Bil’s rating (out of 5): BBB.5.
United Kingdom, 1940. Twentieth Century-Fox Productions. Story by Gordon Wellesley, Screenplay by Sidney Gilliat, Frank Launder. Cinematography by Otto Kanturek. Produced by Edward Black. Music by Louis Levy, Charles Williams. Production Design by Alex Vetchinsky. Costume Design by Eugene Joseff. Film Editing by R.E. Dearing. Academy Awards 1941.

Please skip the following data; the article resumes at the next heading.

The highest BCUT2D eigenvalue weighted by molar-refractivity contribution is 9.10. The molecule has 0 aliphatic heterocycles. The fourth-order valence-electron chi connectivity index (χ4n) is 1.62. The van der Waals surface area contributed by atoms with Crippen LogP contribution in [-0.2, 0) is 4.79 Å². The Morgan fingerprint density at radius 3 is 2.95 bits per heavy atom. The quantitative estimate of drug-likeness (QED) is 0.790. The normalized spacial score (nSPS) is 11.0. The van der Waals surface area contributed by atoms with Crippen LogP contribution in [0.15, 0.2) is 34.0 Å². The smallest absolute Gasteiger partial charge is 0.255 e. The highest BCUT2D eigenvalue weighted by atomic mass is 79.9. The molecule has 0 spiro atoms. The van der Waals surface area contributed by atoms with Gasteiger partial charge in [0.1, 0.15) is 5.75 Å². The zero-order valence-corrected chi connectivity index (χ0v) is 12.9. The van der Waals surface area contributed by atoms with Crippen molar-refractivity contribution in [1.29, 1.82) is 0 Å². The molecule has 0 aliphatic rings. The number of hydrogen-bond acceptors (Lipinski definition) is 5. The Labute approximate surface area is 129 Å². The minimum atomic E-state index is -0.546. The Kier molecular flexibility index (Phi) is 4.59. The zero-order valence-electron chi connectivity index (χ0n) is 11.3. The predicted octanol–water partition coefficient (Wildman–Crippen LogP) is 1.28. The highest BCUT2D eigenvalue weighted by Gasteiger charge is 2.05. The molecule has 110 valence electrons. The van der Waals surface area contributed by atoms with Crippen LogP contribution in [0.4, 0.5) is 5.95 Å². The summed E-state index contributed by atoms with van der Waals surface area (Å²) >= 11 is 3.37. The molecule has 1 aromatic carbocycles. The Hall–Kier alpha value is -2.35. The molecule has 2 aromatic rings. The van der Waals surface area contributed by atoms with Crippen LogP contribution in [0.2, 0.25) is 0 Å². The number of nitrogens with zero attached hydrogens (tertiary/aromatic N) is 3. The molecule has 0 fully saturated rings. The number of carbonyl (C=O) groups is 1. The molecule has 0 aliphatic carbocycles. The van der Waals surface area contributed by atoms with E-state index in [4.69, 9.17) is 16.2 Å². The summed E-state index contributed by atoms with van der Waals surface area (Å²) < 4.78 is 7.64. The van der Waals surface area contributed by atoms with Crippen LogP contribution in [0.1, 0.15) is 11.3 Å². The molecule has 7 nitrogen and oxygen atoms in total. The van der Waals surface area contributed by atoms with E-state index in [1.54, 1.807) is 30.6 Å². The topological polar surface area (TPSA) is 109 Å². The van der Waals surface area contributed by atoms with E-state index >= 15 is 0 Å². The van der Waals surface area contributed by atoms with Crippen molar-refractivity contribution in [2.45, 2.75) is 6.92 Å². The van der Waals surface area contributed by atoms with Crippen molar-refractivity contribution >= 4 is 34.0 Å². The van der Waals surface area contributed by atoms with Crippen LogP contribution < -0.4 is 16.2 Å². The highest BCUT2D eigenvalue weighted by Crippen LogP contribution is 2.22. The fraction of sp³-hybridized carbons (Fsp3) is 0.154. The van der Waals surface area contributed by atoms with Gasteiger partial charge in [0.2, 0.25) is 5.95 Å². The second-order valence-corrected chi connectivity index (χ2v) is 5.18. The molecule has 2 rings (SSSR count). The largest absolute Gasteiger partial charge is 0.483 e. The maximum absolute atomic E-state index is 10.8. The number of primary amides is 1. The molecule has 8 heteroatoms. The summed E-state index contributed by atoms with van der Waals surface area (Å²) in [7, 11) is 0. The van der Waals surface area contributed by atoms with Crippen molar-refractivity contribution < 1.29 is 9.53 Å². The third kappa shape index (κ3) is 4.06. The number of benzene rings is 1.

A famous Czechoslovakian scientist and his daughter (Margaret Lockwood) manage to escape the Nazis and slip away to England, but it is not long before they are captured and dragged back to continental Europe. Anxious to save them, British secret agent Rex Harrison decides to go for broke and impersonate a German officer in order to get them back, partly to save the man whose armor plating invention is crucial to the war effort, but it doesn’t hurt that Harrison is sweet on the gal too. Stylish and dramatic, this bit of propaganda fluff doesn’t have enough tension or excitement to rank up there with the best of the wartime dramas, but it is an intelligent thriller that is never compromised by its own indulgences in comedy (particularly in the reuniting of two comic characters from The Lady Vanishes, also written by Sidney Gilliat and Frank Launder). Paul Henreid appears in a career-making role as a sympathetic enemy, and the climax high above the Swiss Alps is a terrific sequence.